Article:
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How Commercialisation Australia helped get us off the ground: Pharmaceutical research company tells

Friday, 2 May 2014 | By Kye White

Sydney biotech startup Clarity Pharmaceuticals, which hopes to dramatically improve treatment outcomes for a range of serious diseases such as cancer, would not exist if not for the support of Commercialisation Australia, according to its executive chairman, Dr Alan Taylor.


The startup is at the cutting edge of medicine and hopes one day its technology can be used to deliver far more personalised medicine to patients.


Taylor says the technology has the potential to take a drug which has been at 20% efficacy in clinical trials, and raise it to closer to “70, 80 or 90%” by determining whether or not a drug is reaching its intended target.


“They have helped us significantly,’’ he says of Commercialisation Australia – the body the Commission of Audit recently recommended should be abolished.


“Our latest commercialisation grant funded is an experienced executive grant, funding our head of contract services, which is the revenue part of our business.’’


This week the company raised more than $1.1 million from investors to expand its international operations in the US, Europe and Asia and to develop new applications for its technology.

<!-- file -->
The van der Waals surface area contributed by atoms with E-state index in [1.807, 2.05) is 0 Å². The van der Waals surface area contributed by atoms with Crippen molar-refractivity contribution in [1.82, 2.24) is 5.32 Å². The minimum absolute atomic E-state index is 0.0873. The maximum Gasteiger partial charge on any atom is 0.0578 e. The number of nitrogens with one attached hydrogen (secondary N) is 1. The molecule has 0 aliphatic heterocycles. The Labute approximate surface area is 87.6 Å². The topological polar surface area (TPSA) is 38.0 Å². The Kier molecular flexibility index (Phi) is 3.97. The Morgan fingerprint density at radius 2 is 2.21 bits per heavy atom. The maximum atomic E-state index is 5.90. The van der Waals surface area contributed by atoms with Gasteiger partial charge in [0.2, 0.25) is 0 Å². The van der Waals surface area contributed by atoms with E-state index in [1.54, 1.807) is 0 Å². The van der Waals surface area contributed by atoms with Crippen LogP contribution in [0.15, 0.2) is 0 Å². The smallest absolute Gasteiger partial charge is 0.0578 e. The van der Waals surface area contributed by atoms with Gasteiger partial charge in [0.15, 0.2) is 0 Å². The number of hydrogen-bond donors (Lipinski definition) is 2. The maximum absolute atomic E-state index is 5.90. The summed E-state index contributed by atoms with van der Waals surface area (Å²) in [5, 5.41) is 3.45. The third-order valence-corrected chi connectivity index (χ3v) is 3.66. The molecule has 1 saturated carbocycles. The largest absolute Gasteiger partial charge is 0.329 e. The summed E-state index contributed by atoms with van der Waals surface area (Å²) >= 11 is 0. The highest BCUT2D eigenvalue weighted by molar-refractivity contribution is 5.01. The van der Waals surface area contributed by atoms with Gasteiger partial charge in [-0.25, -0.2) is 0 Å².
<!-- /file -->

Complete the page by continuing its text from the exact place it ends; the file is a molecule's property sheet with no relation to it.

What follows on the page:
The company has now raised $3.5 million from investors and grants from Commercialisation Australia.


Taylor says the company could not have just relied on the private sector to get off the ground.


“The private sector would do their own investment in research and development and the like, but when it comes to a company raising funds as a startup, it’s very rare to a have a strategic private sector company, investing in a startup,’’ he said.


“Typically in the early stages of funding, it’s the three F’s, friends, families and fools, and angel groups and the like.


“When it comes to medical academia, Australia has a strong record, but we have not yet built the ecosystem to commercialise a lot of this research.’’


The company was founded by Dr Matt Harris in 2010 with $650,000 of seed capital and has since taken the technology, developed by the Australian Nuclear Science and Technology Organisation and the University of Melbourne, to market where it’s being used by international pharmaceutical companies to improve the development and testing of new medicines.